NYC Runoff Election: How It Works


The results of the New York City mayoral primary election are in.

On the Republican side, former MTA chief Joseph Lhota beat out billionaire John Catsimatidis, winning 53% of the vote with 98% of the precincts reporting as of Tuesday night. Catsimatidis won only 41%.

On the Democratic side, the results are a bit trickier. As of Tuesday night with 98% of the precincts reporting, Public Advocate Bill de Blasio won 40.18% of the vote (according to the latest tally), whereas former Comptroller Bill Thompson won only 26%.

But in New York City, mayoral candidates must cross 40% of the vote in the primaries in order to avoid a run-off vote set for October 1. There are still thousands of ballots to be tallied so the exact results could take the Board of Elections a week, if not more time, to sort out. Still, de Blasio's victory party last night in Brooklyn made it clear that he feels that the Democratic nomination is set. Thompson wasn't so ready to concede.

"Every voice in New York City deserves to be heard," said the former comptroller last night to his supporters at the Eventi Hotel in Chelsea. "We're going to wait for every vote to be counted. This is far from over!"

So what does a run-off election actually mean? If no mayoral candidate wins at least 40% of the vote (the majority vote) then the top two candidates in the first round move on to a second round and the rest are eliminated. In this second round, either candidate must get more than 50% of the vote to be the clear winner.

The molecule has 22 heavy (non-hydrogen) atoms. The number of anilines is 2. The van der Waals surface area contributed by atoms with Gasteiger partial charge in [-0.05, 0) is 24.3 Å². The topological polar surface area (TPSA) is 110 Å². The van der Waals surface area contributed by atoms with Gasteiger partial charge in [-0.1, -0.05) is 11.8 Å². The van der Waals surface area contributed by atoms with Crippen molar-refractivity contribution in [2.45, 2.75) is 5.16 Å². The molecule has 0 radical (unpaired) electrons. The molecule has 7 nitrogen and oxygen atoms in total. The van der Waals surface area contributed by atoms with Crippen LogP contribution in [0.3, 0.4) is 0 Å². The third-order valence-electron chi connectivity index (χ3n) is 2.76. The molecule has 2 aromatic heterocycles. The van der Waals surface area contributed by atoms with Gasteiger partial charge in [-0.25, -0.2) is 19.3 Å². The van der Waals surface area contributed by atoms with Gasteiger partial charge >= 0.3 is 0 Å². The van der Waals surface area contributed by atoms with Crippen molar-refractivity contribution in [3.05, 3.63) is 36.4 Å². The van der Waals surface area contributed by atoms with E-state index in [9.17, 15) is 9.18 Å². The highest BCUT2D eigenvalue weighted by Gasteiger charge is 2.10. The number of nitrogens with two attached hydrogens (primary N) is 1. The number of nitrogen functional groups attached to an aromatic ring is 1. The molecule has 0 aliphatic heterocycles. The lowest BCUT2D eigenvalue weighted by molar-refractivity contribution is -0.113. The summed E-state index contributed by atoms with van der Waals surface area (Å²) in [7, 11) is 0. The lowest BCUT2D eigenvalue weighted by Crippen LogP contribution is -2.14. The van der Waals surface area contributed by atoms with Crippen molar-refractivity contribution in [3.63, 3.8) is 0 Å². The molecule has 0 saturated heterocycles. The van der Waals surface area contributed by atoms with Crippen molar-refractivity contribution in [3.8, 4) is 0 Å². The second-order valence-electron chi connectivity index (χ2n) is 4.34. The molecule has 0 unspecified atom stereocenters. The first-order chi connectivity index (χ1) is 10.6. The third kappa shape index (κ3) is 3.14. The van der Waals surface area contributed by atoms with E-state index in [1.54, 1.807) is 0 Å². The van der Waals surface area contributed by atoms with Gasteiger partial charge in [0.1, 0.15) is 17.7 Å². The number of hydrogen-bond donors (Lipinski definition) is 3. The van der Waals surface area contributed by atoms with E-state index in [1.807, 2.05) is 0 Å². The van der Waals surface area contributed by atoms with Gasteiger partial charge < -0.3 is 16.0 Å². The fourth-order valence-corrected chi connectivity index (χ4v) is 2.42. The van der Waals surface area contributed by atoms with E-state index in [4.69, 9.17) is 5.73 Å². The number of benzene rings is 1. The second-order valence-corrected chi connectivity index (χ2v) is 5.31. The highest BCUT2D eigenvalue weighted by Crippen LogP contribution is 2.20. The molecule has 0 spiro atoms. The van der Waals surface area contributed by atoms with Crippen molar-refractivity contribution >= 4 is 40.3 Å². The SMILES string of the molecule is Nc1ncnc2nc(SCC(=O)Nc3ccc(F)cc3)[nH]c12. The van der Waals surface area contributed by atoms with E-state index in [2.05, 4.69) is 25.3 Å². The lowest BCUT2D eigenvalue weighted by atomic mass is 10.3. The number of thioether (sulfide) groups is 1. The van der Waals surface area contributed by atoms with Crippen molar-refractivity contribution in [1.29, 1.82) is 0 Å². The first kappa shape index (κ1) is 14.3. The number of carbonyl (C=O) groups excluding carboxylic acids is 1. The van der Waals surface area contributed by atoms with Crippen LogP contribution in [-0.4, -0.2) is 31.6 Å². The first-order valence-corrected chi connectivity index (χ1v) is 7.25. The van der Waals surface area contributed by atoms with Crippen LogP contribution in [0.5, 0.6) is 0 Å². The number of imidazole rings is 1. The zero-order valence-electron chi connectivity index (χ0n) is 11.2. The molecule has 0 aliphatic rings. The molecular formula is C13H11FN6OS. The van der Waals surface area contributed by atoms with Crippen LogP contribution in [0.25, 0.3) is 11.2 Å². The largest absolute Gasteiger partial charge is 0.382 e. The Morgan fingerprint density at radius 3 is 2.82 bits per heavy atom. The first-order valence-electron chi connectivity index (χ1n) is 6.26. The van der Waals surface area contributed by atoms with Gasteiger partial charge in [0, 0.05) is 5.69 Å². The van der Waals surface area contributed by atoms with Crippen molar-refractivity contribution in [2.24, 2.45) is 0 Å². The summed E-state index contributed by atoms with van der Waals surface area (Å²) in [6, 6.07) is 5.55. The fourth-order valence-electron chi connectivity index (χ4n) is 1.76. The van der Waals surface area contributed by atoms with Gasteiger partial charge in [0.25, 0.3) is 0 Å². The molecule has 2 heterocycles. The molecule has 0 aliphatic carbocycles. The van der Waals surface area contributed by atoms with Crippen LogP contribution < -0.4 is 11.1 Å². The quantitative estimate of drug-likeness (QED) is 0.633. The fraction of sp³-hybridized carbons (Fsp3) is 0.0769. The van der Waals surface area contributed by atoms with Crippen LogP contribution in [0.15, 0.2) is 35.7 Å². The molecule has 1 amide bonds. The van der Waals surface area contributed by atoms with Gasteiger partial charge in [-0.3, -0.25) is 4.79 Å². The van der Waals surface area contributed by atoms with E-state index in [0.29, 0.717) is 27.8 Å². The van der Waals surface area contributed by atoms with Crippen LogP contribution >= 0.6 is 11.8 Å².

As of right now, de Blasio has about 1,200 votes above the 40% needed to avoid a runoff, but paper and absentee ballots still need to be counted. The Board of Elections is planning to open the voting machines on Friday and re-count the tally. The paper ballots won't be open until Monday.

Bill de Blasio's popularity surged in the last two weeks leading up to the primaries, in part due to family appearances, heavy TV and online advertising, and celebrity endorsements. Exit polls showed de Blasio winning support across different groups, including women, minority, and LGBT voters with his message of "two cities" — even with Christine Quinn, who was poised to be the next openly-gay female mayor. If there is an October 1 runoff election, Bill Thompson will have quite a fight ahead of him, though Democratic leaders may pressure him to drop out of the race earlier to promote unity within the party.